How can we understand our reactions and responses to the current time?
This coronavirus pandemic is a strange, roller coaster time of ups and downs in our daily lives. We are very likely worried about others and ourselves, on alert, and at the same time want distraction and any good news stories. Maybe our routines and immediate plans are currently up in the air……
Yet we live in the same place with the same view out of the window and with the same community around us. How much of our daily lives have changed and for how long? This coronavirus pandemic will pass. We live in a country with a National Health Service that is free, staffed with skilled hard-working doctors, nurses, carers and other valued, dedicated staff. Staff and supplies are under pressure but we are perhaps relieved we live in the UK. We will also be concerned about our sisters and brothers worldwide. We are told news every day. This is a mixture (currently in March) of worsening statistics, news stories of dedicated work by medical and local authorities, communities singing and exercising from balconies and lots of other creative ways to stay connected and fit, despite this new term “social distancing.” Some of us are rationing our intake of worrying news. We may also be hearing heart-warming stories and seeing cartoons that make us smile.
Life’s Ups and Downs
Many of us are feeling all kinds of emotions. Some remember previous national and personal hard times. We know from life experience that we have mostly weathered and come through loss of many kinds: family, health, money and work difficulties, ruptured relationships, uncertainties and unexpected challenges. We have also experienced many positive aspects in our lives, and more to come!
And… we have got through to where we are now. Some have had a lifetime of raising families, years of work, acquiring skills and knowledge, having periods of happiness and fulfilment and may on the whole be mostly satisfied about the small and large contributions we have made, and in some ways continue to make to others.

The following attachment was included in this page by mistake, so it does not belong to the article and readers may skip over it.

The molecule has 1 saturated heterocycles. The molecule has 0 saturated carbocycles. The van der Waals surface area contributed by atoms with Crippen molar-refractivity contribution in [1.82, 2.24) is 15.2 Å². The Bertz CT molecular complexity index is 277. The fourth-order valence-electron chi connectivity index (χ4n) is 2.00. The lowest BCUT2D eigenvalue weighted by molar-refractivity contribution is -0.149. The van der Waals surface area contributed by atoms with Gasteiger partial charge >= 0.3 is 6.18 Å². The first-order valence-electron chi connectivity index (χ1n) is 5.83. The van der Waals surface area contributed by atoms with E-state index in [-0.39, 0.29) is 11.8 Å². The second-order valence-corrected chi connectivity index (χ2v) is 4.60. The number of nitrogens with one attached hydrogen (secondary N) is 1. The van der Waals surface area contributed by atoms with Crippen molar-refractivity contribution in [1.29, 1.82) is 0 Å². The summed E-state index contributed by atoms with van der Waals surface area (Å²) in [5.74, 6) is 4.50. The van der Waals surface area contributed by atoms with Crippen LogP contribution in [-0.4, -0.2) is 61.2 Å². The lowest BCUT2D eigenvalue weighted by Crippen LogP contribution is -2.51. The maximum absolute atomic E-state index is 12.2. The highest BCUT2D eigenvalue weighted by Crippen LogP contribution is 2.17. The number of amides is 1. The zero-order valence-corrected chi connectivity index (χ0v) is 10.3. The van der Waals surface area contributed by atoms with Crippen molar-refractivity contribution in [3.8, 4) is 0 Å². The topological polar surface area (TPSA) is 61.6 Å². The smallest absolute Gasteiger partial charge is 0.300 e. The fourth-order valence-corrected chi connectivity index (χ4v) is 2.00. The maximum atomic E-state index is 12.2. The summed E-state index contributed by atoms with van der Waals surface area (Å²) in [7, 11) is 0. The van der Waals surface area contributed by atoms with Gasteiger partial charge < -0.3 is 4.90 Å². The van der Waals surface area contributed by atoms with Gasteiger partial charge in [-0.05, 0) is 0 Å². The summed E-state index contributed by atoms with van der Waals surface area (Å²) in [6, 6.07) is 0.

However, at present we may find our mood and outlook changes during the day so that we are experiencing ups and downs. I have just spoken to my 90 year old mother a hundred miles away. She spent the morning reading (in her view) a depressing newspaper article about future country finances and then sat in the sunshine in her garden enjoying the flowers. This morning I felt anxious listening to the news, but then listened to The Archers and went out for my daily walk and saw the daffodils, looking colourful and beautiful whatever is going on around them despite the earlier floods. They flower every year whatever is happening!
We may be worried about our families and friends. Are they well? Will they stay well? Will we manage to get our food and other requirements? Will those unable to work have enough money to manage, jobs to go back to and have time and space for their children to do some schoolwork, have some fun and ways of releasing their energy? Will teenagers and others facing external exams be supported through the next few months and through the next academic and life changes in their lives?
And how do we find peace and distraction when we need that? We have the wisdom and experience of older age to know how we cope in difficult times. Perhaps we pray more and find our religious belief helpful and then we can cry out in our own way: why is this happening to me and to them? Sometimes we doubt our religious faith. Do we have the resilience to cope with this uncertainty? How long will this last? Will we stay well?